“As greenhouse gas emissions increase, sea levels are rising, average global temperatures are increasing, and severe weather patterns are accelerating. These changes, coupled with other global dynamics, including growing, urbanizing, more affluent populations, and substantial economic growth in India, China, Brazil, and other nations, will devastate homes, land, and infrastructure. Climate change may exacerbate water scarcity and lead to sharp increases in food costs. . . . These effects are threat multipliers that will aggravate stressors abroad such as poverty, environmental degradation, political instability, and social tensions – conditions that can enable terrorist activity and other forms of violence.”
But that paragraph gets largely lost in the larger document, and the QDR’s other reference to climate change is more ambiguous:
“Finally, the Department will employ creative ways to address the impact of climate change, which will continue to affect the operating environment and the roles and missions that U.S. Armed Forces undertake. The Department will remain ready to operate in a changing environment amid the challenges of climate change and environmental damage. We have increased our preparedness for the consequences of environmental damage and continue to seek to mitigate these risks while taking advantage of opportunities.”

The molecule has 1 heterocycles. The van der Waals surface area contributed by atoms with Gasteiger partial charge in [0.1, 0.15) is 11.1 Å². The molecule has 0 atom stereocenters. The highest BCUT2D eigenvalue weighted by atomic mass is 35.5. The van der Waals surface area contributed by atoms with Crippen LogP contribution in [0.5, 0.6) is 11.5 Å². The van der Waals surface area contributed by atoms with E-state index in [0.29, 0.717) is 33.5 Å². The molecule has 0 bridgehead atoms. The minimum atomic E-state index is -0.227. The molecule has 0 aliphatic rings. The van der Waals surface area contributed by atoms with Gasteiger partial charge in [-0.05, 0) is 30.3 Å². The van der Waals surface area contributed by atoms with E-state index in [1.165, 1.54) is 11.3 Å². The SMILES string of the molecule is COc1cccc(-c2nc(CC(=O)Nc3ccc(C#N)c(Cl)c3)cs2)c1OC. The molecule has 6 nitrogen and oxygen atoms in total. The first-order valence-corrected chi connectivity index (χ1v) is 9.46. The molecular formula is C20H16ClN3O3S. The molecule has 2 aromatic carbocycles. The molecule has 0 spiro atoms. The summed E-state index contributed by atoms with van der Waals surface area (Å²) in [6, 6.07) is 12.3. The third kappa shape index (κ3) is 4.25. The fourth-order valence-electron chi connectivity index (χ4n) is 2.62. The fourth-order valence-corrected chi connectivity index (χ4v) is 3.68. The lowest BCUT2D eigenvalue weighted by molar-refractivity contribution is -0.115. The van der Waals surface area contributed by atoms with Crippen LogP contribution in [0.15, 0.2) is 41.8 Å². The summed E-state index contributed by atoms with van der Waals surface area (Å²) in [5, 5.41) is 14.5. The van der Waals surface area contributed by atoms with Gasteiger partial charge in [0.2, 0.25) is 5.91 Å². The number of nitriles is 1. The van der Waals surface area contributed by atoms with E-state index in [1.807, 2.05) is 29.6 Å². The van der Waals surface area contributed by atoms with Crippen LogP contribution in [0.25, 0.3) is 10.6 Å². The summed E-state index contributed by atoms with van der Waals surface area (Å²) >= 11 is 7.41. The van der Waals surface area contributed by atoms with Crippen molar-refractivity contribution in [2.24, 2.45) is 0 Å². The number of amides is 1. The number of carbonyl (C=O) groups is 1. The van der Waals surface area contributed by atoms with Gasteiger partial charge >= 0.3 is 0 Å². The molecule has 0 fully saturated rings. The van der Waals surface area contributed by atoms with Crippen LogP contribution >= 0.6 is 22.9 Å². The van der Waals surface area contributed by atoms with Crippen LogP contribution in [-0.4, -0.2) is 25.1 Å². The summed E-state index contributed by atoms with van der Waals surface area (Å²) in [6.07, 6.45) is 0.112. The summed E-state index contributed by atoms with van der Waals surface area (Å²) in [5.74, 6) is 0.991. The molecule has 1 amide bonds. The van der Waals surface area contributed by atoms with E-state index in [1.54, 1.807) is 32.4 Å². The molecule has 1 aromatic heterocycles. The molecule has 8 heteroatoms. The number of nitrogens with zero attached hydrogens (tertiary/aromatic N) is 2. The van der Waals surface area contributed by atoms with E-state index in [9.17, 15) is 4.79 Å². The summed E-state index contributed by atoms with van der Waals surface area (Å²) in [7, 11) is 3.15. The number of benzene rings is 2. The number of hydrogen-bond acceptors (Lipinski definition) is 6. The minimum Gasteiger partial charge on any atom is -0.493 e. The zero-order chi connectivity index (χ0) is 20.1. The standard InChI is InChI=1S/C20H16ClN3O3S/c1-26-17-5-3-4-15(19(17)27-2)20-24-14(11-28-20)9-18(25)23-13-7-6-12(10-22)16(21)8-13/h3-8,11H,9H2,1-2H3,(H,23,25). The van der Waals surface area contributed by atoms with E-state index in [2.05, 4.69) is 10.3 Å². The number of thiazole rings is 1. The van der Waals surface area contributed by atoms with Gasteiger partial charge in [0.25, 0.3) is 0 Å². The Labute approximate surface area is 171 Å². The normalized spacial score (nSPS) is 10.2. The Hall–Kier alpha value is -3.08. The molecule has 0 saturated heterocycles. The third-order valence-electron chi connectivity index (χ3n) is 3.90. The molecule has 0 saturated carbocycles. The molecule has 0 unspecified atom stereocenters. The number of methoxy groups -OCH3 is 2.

The takeaway message across the QDR’s 88 pages has little to do with climate change. Given the politics of climate change in Washington, this may be predictable. But it doesn’t do much to catalyze the action the CNA is looking for.
3. Most importantly, however, the CNA’s new report is just one in a long list of reports focusing on the interplay of climate change and national security issues. Shown below is a partial list of relevant documents in our Climate Watson knowledge management system pertaining to climate and security:
When the CNA report appeared, the Twittersphere greeted it as if it were the first report to link national security and climate change. It’s not — there have been dozens of such reports going back a decade or more.